The chance is not nil though and the outcome would be horrendous. A Larsen-type event in Greenland could dump an enormous amount of ice into the North Atlantic. Well, so what? The so what is that a large influx of ice could disrupt -- even stop -- the ocean circulation, as well as raise sea levels. The headline outcome of that would be that the UK and Western Europe, which have a mild climate because of the Gulfstream, which brings warm water -- and by extension warm air -- from the Gulf of Mexico, would instead have climates that matched those of other places at the same latitude. Which is Labrador. Or Moscow but with more storms.

Still, we would not be in a position to worry about that for long, because that would not be the worst of it. If the sea stops circulating, the seabed will be warmed by the Earth's internal heat and the deep sea will become anoxic. This will do two things. Allow the release of sequestered methane and create the environment in which bacteria that like eating methane and shitting out sulphides thrive. The deep sea holds sulphides, which cannot escape because of reasons I can't explain but do understand (I know that sounds weird but when I read about a "chemocline", I understand what it means but don't know why it works, so can't really describe it), and can hold them up to a point. Once that point is passed, wham. Hydrogen sulphide -- the "rotten egg" gas -- would belch up from the deep in enormous quantities.

It's believed this may have happened before. Unless you are planning on patenting a method of breathing hydrogen sulphide, it will not be pleasant for you.

Yeah, it's not all that likely. And Al Gore is totally fat. But it's much more likely than winning the lotto, and I buy a ticket for that every Saturday.

Soft centres

There is nothing much worse in politics than a moderate. These sad creatures tend either to be rightists in disguise, or clowns who cannot read the political map. They believe they are eminently "reasonable", but reason should lead you to either wing of political thought. I can respect the rightist intellectual -- although I wonder about the coldness that has seized their heart -- but for the moderate I have only contempt.

Why? I can almost hear you whining. Why hate me for not having the balls to believe in anything except timidity? The reason is simple. Moderates are enablers of the right.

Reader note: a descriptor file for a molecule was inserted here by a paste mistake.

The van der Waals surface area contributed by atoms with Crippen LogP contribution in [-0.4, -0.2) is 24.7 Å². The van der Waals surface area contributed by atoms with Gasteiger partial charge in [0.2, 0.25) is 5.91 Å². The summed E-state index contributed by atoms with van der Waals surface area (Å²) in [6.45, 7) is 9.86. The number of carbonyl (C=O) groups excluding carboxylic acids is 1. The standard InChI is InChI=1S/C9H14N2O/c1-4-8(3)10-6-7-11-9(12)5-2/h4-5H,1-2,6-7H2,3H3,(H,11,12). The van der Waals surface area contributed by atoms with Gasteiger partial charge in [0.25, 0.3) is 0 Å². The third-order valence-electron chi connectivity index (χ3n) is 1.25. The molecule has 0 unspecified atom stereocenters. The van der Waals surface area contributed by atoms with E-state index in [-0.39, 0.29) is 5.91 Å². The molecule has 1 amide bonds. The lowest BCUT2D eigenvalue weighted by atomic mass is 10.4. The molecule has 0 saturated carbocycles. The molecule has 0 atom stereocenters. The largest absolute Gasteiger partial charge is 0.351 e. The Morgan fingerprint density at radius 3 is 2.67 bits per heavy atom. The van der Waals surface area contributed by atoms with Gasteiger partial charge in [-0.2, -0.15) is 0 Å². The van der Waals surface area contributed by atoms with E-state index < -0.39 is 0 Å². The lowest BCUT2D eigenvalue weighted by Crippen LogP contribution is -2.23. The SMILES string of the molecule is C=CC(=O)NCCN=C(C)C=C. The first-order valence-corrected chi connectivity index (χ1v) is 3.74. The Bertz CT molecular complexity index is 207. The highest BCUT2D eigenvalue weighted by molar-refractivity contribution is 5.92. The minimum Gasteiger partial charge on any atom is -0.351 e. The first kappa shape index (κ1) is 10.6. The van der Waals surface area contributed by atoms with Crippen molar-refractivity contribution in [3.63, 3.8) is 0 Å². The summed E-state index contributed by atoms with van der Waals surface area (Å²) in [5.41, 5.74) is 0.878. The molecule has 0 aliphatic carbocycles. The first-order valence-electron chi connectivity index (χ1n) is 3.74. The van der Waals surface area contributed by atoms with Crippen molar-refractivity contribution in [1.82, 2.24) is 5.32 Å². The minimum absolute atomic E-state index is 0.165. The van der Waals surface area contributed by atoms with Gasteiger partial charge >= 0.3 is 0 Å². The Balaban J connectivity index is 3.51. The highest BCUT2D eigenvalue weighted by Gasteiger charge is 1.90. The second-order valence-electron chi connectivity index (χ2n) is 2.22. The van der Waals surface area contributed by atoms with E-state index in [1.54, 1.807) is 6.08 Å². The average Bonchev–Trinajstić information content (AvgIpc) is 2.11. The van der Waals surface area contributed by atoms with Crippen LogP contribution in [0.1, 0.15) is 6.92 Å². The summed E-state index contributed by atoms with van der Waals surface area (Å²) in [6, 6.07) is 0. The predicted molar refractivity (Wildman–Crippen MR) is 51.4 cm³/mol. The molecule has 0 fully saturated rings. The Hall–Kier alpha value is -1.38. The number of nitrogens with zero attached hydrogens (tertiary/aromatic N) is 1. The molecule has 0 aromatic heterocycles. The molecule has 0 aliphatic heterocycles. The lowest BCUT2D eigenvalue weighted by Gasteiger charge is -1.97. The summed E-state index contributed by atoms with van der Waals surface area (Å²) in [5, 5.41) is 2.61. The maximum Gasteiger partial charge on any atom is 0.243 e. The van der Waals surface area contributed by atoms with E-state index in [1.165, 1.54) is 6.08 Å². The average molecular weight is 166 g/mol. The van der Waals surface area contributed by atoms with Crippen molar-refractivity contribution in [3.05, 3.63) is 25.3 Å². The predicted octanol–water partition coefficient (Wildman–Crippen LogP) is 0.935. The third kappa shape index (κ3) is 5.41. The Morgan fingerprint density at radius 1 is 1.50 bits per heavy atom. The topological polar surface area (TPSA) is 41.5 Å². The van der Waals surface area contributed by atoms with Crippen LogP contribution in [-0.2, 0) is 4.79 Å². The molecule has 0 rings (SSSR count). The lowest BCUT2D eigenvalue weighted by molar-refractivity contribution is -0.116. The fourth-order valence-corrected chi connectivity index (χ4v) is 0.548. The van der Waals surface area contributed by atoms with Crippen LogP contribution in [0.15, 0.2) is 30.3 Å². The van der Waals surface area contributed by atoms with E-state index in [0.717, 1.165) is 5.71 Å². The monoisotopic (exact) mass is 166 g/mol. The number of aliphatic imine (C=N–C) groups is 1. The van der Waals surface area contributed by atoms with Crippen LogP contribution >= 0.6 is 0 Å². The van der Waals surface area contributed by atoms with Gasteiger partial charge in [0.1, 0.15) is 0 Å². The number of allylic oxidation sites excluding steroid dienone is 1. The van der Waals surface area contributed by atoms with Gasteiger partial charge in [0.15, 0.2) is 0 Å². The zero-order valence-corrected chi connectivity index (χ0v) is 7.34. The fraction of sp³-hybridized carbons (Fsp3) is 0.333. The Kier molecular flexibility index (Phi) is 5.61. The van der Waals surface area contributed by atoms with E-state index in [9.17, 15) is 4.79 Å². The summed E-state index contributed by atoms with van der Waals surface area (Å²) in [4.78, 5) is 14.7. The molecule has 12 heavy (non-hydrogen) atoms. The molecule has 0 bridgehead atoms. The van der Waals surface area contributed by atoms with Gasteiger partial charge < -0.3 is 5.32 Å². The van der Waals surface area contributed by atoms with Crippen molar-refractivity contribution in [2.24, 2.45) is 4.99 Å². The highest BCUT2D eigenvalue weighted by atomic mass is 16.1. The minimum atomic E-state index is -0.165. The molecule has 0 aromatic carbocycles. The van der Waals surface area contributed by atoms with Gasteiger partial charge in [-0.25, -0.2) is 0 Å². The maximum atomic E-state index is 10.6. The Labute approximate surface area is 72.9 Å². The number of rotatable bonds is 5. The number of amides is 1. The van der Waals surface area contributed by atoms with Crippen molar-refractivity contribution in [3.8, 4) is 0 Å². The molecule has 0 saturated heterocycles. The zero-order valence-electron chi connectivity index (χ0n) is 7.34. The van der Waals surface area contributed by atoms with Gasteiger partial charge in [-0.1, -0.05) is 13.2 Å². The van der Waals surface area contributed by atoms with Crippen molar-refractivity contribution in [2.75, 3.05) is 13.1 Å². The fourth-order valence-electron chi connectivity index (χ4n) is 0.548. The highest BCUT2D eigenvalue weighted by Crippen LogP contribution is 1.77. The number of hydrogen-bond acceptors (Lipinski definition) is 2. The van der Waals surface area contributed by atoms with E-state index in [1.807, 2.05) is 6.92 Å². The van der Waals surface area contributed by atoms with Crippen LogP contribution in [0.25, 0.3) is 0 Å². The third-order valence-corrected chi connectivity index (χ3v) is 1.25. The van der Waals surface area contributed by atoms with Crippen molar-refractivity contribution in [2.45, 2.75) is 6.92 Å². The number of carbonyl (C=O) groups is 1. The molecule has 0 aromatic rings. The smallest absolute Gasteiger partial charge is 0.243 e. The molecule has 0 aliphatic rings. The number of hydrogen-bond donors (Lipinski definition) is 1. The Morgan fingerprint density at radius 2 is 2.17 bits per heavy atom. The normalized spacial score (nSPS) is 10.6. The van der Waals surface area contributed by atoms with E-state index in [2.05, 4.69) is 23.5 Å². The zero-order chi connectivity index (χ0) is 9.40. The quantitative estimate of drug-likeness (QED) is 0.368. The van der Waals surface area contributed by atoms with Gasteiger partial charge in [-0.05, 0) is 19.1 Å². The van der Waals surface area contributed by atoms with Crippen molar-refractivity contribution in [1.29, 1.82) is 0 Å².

Progressives want change because we believe the world is wrong. The way it is structured is all awry, and we believe it could be put right -- or righter. I don't think anyone wholly sane believes it can be made perfect, or even that there is a perfect state it could be in. But we feel that it could be better. Moderates though fear great change. They are on the whole statusquoists. They look for excuses not to urge disruption. On climate change, they want to wait and see; on oil, they think the crisis is exaggerated and we will science our way out of it; on wars, they are against them, but not so much; in disputes, they urge seeing both sides, even where it is quite plain that one side has much the greater claim to justice. This latter is, I think, their worst crime: they allow disgusting rightists, who have no interest in justice, to claim an equal share of their affection. Always seeking "balance", the moderate ignores that the world is unbalanced, and, to bring about equity, what is needed, sometimes, is an extremely unbalanced reaction. For instance, if women are sorely mistreated in some distant land, denied rights, employment, access to education, what is needed is not to see the point of view of the men who are mistreating them, but to demand that they are provided with what they lack. But what happens? The rightists, who don't care about women (and mostly don't believe they should have much in the way of rights anyway) unless they have some political purpose for pretending to, want business as usual with the men in the distant land. Moderates, instead of insisting that we cease to empower them, invent excuses to do nothing: the women will suffer more; our economy depends on turning a blind eye to bad business partners; we should work for slow but steady progress, not revolution. And so on, blah blah blah.